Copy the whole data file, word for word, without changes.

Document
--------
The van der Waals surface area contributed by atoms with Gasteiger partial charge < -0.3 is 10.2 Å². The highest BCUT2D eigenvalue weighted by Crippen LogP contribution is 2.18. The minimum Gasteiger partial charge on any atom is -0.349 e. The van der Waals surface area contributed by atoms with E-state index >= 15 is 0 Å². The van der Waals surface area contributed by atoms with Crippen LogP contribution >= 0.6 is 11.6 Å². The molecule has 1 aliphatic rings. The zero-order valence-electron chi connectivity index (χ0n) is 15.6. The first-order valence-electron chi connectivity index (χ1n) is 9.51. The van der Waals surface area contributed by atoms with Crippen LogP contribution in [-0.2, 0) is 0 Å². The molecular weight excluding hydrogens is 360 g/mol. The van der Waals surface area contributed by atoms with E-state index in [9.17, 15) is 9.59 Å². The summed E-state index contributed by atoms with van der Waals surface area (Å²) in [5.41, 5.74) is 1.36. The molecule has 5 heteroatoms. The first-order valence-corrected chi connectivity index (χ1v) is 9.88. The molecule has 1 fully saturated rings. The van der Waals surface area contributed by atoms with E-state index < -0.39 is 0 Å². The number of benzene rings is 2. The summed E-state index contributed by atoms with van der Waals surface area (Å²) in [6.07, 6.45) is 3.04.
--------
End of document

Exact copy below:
The van der Waals surface area contributed by atoms with Gasteiger partial charge < -0.3 is 10.2 Å². The highest BCUT2D eigenvalue weighted by Crippen LogP contribution is 2.18. The minimum Gasteiger partial charge on any atom is -0.349 e. The van der Waals surface area contributed by atoms with E-state index >= 15 is 0 Å². The van der Waals surface area contributed by atoms with Crippen LogP contribution >= 0.6 is 11.6 Å². The molecule has 1 aliphatic rings. The zero-order valence-electron chi connectivity index (χ0n) is 15.6. The first-order valence-electron chi connectivity index (χ1n) is 9.51. The van der Waals surface area contributed by atoms with Crippen LogP contribution in [-0.2, 0) is 0 Å². The molecular weight excluding hydrogens is 360 g/mol. The van der Waals surface area contributed by atoms with E-state index in [9.17, 15) is 9.59 Å². The summed E-state index contributed by atoms with van der Waals surface area (Å²) in [5.41, 5.74) is 1.36. The molecule has 5 heteroatoms. The first-order valence-corrected chi connectivity index (χ1v) is 9.88. The molecule has 1 fully saturated rings. The van der Waals surface area contributed by atoms with E-state index < -0.39 is 0 Å². The number of benzene rings is 2. The summed E-state index contributed by atoms with van der Waals surface area (Å²) in [6.07, 6.45) is 3.04.